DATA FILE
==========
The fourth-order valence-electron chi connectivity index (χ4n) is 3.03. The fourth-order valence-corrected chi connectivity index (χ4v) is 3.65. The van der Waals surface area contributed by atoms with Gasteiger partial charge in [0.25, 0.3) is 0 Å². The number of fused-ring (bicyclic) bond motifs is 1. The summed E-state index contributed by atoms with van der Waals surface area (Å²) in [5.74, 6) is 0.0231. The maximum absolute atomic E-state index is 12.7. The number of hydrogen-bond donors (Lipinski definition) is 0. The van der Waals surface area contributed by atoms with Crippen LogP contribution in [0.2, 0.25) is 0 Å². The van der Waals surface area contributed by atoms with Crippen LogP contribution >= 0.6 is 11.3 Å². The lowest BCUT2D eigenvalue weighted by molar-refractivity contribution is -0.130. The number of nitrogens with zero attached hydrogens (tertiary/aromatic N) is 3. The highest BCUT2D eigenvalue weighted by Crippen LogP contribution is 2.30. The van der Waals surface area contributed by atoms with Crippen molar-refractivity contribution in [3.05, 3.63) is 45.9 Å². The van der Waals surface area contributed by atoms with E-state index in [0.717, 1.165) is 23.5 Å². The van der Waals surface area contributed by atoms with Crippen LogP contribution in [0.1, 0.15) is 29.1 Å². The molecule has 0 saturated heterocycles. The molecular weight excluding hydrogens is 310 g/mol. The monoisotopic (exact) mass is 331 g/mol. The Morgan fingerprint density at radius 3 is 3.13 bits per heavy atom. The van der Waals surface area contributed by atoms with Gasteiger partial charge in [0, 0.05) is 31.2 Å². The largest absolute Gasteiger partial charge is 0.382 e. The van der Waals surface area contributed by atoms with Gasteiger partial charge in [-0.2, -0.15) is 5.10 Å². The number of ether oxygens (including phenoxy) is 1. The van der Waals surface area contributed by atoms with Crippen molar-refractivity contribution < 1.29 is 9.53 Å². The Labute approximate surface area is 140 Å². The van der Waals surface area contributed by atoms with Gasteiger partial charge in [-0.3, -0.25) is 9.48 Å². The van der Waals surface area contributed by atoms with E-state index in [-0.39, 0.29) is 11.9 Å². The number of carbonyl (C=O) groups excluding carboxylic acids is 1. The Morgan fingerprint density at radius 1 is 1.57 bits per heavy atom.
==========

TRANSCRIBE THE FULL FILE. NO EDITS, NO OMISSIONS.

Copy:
The fourth-order valence-electron chi connectivity index (χ4n) is 3.03. The fourth-order valence-corrected chi connectivity index (χ4v) is 3.65. The van der Waals surface area contributed by atoms with Gasteiger partial charge in [0.25, 0.3) is 0 Å². The number of fused-ring (bicyclic) bond motifs is 1. The summed E-state index contributed by atoms with van der Waals surface area (Å²) in [5.74, 6) is 0.0231. The maximum absolute atomic E-state index is 12.7. The number of hydrogen-bond donors (Lipinski definition) is 0. The van der Waals surface area contributed by atoms with Crippen LogP contribution in [0.2, 0.25) is 0 Å². The van der Waals surface area contributed by atoms with Crippen LogP contribution >= 0.6 is 11.3 Å². The lowest BCUT2D eigenvalue weighted by molar-refractivity contribution is -0.130. The number of nitrogens with zero attached hydrogens (tertiary/aromatic N) is 3. The highest BCUT2D eigenvalue weighted by Crippen LogP contribution is 2.30. The van der Waals surface area contributed by atoms with Crippen molar-refractivity contribution in [3.05, 3.63) is 45.9 Å². The van der Waals surface area contributed by atoms with E-state index in [0.717, 1.165) is 23.5 Å². The van der Waals surface area contributed by atoms with Crippen LogP contribution in [0.1, 0.15) is 29.1 Å². The molecule has 0 saturated heterocycles. The molecular weight excluding hydrogens is 310 g/mol. The monoisotopic (exact) mass is 331 g/mol. The Morgan fingerprint density at radius 3 is 3.13 bits per heavy atom. The van der Waals surface area contributed by atoms with Gasteiger partial charge in [0, 0.05) is 31.2 Å². The largest absolute Gasteiger partial charge is 0.382 e. The van der Waals surface area contributed by atoms with Gasteiger partial charge in [-0.2, -0.15) is 5.10 Å². The number of ether oxygens (including phenoxy) is 1. The van der Waals surface area contributed by atoms with Crippen molar-refractivity contribution < 1.29 is 9.53 Å². The Labute approximate surface area is 140 Å². The van der Waals surface area contributed by atoms with Gasteiger partial charge in [-0.3, -0.25) is 9.48 Å². The van der Waals surface area contributed by atoms with E-state index in [-0.39, 0.29) is 11.9 Å². The number of carbonyl (C=O) groups excluding carboxylic acids is 1. The Morgan fingerprint density at radius 1 is 1.57 bits per heavy atom.